There are Always More Options

3-arrows-1-way

“The highest form of intelligence is the ability to see options.”

Just like you, I’m always looking to improve myself.

So, I attended a three day conference to help me enhance my career. One of the speakers, Jeff Walker, said the comment I referenced above.

It really stood out.

I don’t know whether it’s because it’s a new year and we find ourselves faced with options or whether it’s because it’s just so honestly, simply, true. It really doesn’t matter.

What does matter is that we are not victims of “the way it has always been.”

We have the option to change at any time. And if what we pick doesn’t work, we have the option to change again (or the option to redefine what we’re looking at).

Alternatives are endless, constant, and available.

Choose your option. Repeat until happy.

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Setting Realistic Goals During the Holidays

It’s okay to change your goals due to circumstances.

woman-resisting-cake

Simply because you have set a goal does not mean you are never allowed to change it.

As we move deeper into the holidays, it might be more difficult to stick to your goals (such as losing weight). That’s not a rationale for “giving up,” rather it’s an indication that you might want to adjust. After all, sticking to your program in January, when everyone else is doing it; is much easier than in December, when you feel like you’re all alone.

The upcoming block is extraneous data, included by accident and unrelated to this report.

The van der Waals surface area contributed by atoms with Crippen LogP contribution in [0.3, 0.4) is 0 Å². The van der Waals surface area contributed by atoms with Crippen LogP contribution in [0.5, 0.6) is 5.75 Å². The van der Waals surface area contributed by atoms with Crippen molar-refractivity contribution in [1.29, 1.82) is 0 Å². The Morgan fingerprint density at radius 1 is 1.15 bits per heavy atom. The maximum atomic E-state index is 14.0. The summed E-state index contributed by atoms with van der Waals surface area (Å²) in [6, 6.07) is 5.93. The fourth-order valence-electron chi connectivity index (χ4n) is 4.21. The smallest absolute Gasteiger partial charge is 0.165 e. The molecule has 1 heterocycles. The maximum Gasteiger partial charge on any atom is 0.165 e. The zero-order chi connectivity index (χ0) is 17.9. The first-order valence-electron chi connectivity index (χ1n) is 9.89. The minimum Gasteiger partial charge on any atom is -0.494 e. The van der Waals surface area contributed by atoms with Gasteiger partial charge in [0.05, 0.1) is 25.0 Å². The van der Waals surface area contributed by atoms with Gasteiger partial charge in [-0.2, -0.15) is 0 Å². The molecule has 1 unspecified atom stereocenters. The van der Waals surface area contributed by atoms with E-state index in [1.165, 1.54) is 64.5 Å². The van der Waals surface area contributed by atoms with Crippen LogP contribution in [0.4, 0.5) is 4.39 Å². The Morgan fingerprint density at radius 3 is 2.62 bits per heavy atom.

Adjust your goal to meet the conditions. Be realistic.

A goal “etched in stone” can be an excuse to give up when things get tough. Flexibility can be helpful.

You set the goals. They do not set you.

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Out of the Fog: Four Observations about Bad Habits

foggy scene

Forgotten habits exist right under the skin.

We think we’ve got them licked, but they’re always immediately beneath the surface, ready to emerge whenever we get careless or ignore their symptoms. Or look at them this way: We never get rid of them; we put them into deep freeze and can defrost them whenever we get sloppy.

We would all like to think we have “our acts together,” certainly in how we present ourselves to others. As I said we would like to think that, but equally certain is that within each of us there is a nagging — oft times scolding — inner voice pointing out our shortcomings; loath to congratulate and pretty darn quick to disparage. No one likes being critiqued with unrelenting regularity, so what do we do?

Simple, like teenagers not wanting to be scolded by critical parents, we tune it out. Call it “denial;” call it “defense mechanism;” or call it “mental health,” after all, a rose by any other name…

However, despite what children protest, sometimes, we parents know of what we speak and the warnings we provide could save them a bucketful of hassle — if only they’d listen. Alas; they, as did we, find out too late.

Being a “wrinkled kid,” I ignored my internal parent and was unintentionally thawing out some past routines.

It began innocently enough with five little words (six, if you count the contraction as two): “One small bite won’t hurt.”

And it doesn’t.